Do you like it if anyone disrespects you? I know it’s an absurd question. Of course, you don’t. I mean do you get affected if others disrespect you? Strike that too, actually. Of course, you get affected in varying degrees depending on the incident, offender, timing, and situation. We all do. No one is immune to the effects of disrespect. Most of us find it hard to shake off incidents where we feel we were not respected enough. Strange that we take it so personally, particularly considering that we don’t usually complain when showered with undue respect.

At least, I have certainly experienced it first hand, that is, to be at the receiving end of excessive respect and undue credit. Every now and then, I’m approached by someone who has worked very hard to be where they are and then they come and tell me that it is because of my blessings. Even when I insist that it’s due to their hard work and divine grace, they still attribute their success to my presence in their life. It’s their greatness and humility. Mentally, I offer it all the feet of the Divine Mother. 

The question I wish to tackle today is: why do some people command respect while many don’t even get credit where it’s due? Allow me to divide respect into three categories:

Social Respect

Think of someone you deeply respect. Is that person a miser, someone selfish, a narcissist, incompetent, or a dunce? Probably not. Chances are that the person you respect the most is someone who possesses the exact opposite of what I just stated. The person who has earned your respect must have a degree of competence, empathy, and other virtues. But most importantly, he or she would have impacted you in a positive way.

I feel that often respect is an outcome of the contribution you have made to the lives of others. People respect you for something you did for them. And, sad though it is, our respect is not absolute. It is quite possible to have great reverence for a crook as long as he did something good for you. There are people who worship and protect drug lords just because the heads of these mafias used their ill-gotten wealth to help them. (I had Pablo Escobar in mind when I wrote that sentence). In essence, what I am saying is that when people respect someone, it doesn’t necessarily mean that the person they are respecting is a noble soul. It simply means that this person has touched their lives in a good way.

In short, people will respect you for the good they perceive you did to them.

Professional Respect

What about respect at the workplace? There are some people who seem to get more respect from their colleagues, juniors, and bosses than others. Some who are more political and manipulative may extract a behavior of respect but that doesn’t necessarily mean they are respected. For example, our world is full of managers and figures of authority, where they are always treated with respect. Everyone is polite in front of these guys. How they are talked about behind their backs, however, is another story. Having said that, in my observation spanning over two decades, I can tell you that when it comes to the idea of respect at work, the singular most important factor is just one word.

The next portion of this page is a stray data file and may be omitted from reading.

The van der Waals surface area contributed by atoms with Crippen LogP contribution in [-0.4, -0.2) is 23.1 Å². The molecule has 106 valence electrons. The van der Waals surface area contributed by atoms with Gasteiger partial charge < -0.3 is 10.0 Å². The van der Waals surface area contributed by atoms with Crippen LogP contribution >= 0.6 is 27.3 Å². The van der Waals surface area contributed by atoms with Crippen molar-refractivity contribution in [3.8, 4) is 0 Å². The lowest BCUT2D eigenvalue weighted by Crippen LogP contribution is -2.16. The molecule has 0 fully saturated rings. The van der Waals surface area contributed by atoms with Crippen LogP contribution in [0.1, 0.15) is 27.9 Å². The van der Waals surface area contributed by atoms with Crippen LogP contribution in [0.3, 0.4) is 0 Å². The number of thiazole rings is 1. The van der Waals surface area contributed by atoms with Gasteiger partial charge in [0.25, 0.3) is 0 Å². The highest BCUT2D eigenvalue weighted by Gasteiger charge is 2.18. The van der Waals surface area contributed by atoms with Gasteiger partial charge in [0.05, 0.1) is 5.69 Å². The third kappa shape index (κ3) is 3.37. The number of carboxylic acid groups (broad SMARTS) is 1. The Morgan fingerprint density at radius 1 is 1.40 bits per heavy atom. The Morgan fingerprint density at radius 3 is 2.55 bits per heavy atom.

Competence.

Competent people command more respect naturally. There may be those who are jealous of these people or don’t support them for whatever reason but secretly they envy competent people. If you are competent at what you do, a shark, an absolute expert, you will be respected. The less competent you are, the more you have to rely on rumor mills, games, and other useless ploys. Of course, if you are competent and you can communicate it to others, it’s a killer combination. No competence equals little respect.

Does that mean competent people always rise to the top? Please note I am not suggesting that your competency will give you success (although the odds are heavily in your favor). I’m saying that competence will earn you respect. And there’s something remarkable about such respect: it fuels your self-esteem, self-worth, and a sense of wellbeing.

Those who rise to the top by being manipulative or political not only remain deeply insecure but also suffer from low self-esteem. Interestingly, they also possess some or all the traits of a narcissistic person.

Personal Respect

Sometimes you may be very charitable, competent, or helpful and yet, in personal relationships, you feel you are not getting the respect you deserve. Truth be told, not only our respect towards others is not absolute, but the very idea of respect itself is also relative. Based on our expectations, conditioning, and what have you, we believe we deserve a certain kind of respect. When we get more than we deserve, we have their attention and when they aren’t respecting us as much as we feel they should, they have our attention. But beyond this tug of war, there are two utterly simple ways of understanding and getting respect in personal relationships.

A. Never put up with disrespectful behavior